These are the top five things young and beginning farmers should think about when it comes to their farm finances, according to Dianne Shoemaker, assistant professor and field specialist in dairy production economics at Ohio State University.
Do a farm business and personal balance sheet every year. The balance sheet gives you a snapshot of your farm’s current standings.
Make record keeping a priority on your farm and do it well. Knowing exactly what state your farm is in from a financial and production standpoint is beneficial in making sure you are on the right track for a successful farm business.
Farm business analysis
Doing an annual farm business analysis forces you to do a balance and will help you to understand your costs of production. This will allow you to benchmark your business against other top producers in the area. A business analysis is also an excellent tool to monitor progress, set goals and monitor progress on those goals.
Know what it really costs you for family living — People tend to underestimate this. Plan and grow your business to meet realistic family living needs that will increase over time. A personal balance sheet can help you identify what those needs are.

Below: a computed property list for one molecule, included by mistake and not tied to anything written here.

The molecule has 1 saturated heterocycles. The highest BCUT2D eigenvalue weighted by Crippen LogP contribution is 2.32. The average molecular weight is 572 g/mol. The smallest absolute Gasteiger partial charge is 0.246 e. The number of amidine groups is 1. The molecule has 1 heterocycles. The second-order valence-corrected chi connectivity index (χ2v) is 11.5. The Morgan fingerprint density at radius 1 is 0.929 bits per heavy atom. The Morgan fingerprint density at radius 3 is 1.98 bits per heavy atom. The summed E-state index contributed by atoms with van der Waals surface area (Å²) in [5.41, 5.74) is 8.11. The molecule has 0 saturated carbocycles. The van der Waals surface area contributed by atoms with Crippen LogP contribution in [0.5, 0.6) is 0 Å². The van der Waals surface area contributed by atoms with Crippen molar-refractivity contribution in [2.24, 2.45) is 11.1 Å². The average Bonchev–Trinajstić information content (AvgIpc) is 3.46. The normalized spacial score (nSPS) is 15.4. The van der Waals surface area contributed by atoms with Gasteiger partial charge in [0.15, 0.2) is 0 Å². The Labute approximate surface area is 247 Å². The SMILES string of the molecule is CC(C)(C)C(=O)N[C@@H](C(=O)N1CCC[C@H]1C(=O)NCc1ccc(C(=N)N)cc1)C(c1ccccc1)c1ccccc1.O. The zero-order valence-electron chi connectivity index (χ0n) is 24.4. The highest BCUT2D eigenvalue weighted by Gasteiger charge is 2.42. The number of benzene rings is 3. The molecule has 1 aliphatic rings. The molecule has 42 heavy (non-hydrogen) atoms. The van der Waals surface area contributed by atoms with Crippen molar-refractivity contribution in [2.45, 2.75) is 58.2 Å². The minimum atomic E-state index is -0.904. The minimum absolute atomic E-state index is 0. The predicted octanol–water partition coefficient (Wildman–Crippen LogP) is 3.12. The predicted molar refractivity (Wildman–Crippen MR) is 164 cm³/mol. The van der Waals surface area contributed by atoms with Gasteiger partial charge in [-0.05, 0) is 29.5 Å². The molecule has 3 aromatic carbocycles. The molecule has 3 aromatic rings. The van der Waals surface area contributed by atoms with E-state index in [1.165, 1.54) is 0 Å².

More Farming 101 columns:
- The farm balance sheet
- 5 items for your farm’s cash flow statement
- Personal and business records: Keep them separate
- What to include in your farm business plan
- How to approach a lender: Tips for getting a farm loan
- How to use microloans to get your farm started
- Saving for the future: 6 tips for young farmers
- How to create a farm safety kit
- 5 tips for child safety on the farm
- 6 tips for livestock safety
- 4 tips for transporting livestock
- 5 ways to better understand tractor stability
- 6 farm equipment hacks
(Farm and Dairy is featuring a series of “101” columns throughout the year to help young and beginning farmers master farm living. From finances to management to machinery repair and animal care, farmers do it all.)
Source: Dianne Shoemaker, Ohio State Extension
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